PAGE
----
SOPHIE'S WORLD, philosophy for you and me
Interested in questions of life and existence, but thought the study of philosophy too esoteric for the average reader? Sophie's World: A Novel about the History of Philosophy by Jostein Gaarder will change your mind, as it takes you on an exhilarating quest with fourteen-year-old Sophie Amundsen as she discovers the world of philosophy.
This novel-cum-textbook succeeds in threading together the history of western philosophy in a simple but not simple-minded manner. Certainly a valuable introduction to philosophy for high-schoolers and adults alike. And a book worth reading just for the fact that it gets you thinking, and sparks your sense of wonder.
The book in brief
Written by Jostein Gaarder. Originally published in Norwegian (1991), and subsequently translated into English (1995) and other languages.
What the book is about: Concise introduction to the history of western philosophical thought, interwoven within a mystery novel for young adults.
Why you should read it: Makes the study of philosophy an adventure and a challenge, yet within the grasp of the average reader.
Suitable for: High school and college students, and adults with an interest in philosophy.
More About Sophie's World
Although Sophie's World is at heart a guide to philosophy, it wouldn't have caught the public imagination and sold millions of copies if Gaarder had not interwoven the information into a charming mystery-suspense novel.
The story begins with fourteen-year-old Sophie coming home from school to find two notes in her mailbox asking her "Who are you?" and "Where does the world come from"? Fundamental questions about life which intrigue us, but ones with not-so-simple answers; you'll find that this device is used very effectively throughout the book. Sophie's interest in philosophy is awakened, and she explores philosophy with a rather mysterious mentor, Alberto Knox.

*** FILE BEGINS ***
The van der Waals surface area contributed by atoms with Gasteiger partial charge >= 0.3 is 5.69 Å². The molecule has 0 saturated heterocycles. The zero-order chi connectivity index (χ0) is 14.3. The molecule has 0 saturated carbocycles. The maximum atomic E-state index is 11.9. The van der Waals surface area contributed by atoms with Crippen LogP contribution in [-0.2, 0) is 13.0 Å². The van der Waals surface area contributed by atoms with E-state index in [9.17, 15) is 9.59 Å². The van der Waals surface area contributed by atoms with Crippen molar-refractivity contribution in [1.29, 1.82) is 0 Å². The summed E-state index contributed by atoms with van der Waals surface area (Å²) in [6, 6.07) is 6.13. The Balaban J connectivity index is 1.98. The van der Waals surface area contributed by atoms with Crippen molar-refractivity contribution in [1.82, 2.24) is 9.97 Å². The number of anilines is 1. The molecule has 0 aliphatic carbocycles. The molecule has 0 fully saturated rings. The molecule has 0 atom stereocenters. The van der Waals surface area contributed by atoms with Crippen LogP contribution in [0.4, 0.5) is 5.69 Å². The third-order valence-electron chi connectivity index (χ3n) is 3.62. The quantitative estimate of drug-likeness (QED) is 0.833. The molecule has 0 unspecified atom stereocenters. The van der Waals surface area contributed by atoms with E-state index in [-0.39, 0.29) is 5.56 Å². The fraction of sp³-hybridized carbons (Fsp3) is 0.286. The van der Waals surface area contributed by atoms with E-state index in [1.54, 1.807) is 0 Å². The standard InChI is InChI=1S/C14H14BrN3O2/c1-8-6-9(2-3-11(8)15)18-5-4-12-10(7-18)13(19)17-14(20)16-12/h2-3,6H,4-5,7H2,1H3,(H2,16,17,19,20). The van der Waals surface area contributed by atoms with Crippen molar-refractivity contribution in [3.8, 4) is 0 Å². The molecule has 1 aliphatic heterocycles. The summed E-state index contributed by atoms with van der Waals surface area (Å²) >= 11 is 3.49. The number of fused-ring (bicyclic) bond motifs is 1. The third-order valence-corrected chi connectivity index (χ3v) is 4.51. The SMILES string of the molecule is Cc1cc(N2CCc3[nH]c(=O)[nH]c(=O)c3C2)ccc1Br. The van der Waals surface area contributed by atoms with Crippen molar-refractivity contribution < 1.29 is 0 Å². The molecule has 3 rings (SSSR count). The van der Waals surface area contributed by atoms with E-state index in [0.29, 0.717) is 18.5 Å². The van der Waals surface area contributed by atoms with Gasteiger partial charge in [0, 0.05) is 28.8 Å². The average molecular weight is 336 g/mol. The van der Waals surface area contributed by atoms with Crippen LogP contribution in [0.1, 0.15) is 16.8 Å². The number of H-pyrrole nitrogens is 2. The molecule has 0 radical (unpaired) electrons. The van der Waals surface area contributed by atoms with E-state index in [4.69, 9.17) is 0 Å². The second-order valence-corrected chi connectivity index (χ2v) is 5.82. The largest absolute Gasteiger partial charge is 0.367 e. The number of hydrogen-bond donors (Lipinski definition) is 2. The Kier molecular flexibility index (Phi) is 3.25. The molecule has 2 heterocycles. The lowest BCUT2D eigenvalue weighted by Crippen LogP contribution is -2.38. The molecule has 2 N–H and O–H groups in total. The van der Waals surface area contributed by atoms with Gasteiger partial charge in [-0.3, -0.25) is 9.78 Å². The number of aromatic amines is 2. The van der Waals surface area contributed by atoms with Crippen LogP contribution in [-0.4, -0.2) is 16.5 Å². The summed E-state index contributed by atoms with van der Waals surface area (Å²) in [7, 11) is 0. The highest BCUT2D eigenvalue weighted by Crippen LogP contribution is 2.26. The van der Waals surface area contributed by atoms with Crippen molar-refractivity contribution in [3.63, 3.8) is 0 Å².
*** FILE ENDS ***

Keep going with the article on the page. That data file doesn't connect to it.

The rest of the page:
Alberto introduces her to the major philosophers and their ideas, going chronologically, starting from the early Greek philosophers right up to Sartre. The explanations of how philosophy developed and the thoughts of different philosophers are very well done, with concrete examples to help the reader. And I like it that connections are drawn between the philosophical ideas of thinkers from different eras. Just a note here: because the book is written in such a way that later sections build upon earlier sections, you'll get much more out of the book if you read it as a story which gradually unfolds.
Without giving too much of the plot away (which will spoil the suspense for those who haven't read it), another interesting aspect of the book is that its narrative structure is itself a philosophical puzzle which doesn't get solved until almost the very end. And cleverly, the puzzle illustrates some of the philosophical questions and lessons that were brought out by Alberto Knox.
More books by Jostein Gaarder
About the author
Jostein Gaarder (b. 1952 Oslo, Norway) attended the Oslo Katerdralskole and the University of Oslo, where he studied Scandinavian languages and theology. He later taught high-school philosophy for several years.
In addition to Sophie's World, Gaarder is the author of several non-fiction texts, as well as short stories and other novels.
(information extracted from Jostein Gaarder's bio here).
Recommended Links for Sophie's World
- Even the most pragmatic students become philosophers after reading Sophie's World
Article about students becoming enthralled with philosophy after reading Sophie's World
- SparkNotes Study Guide: Sophie's World
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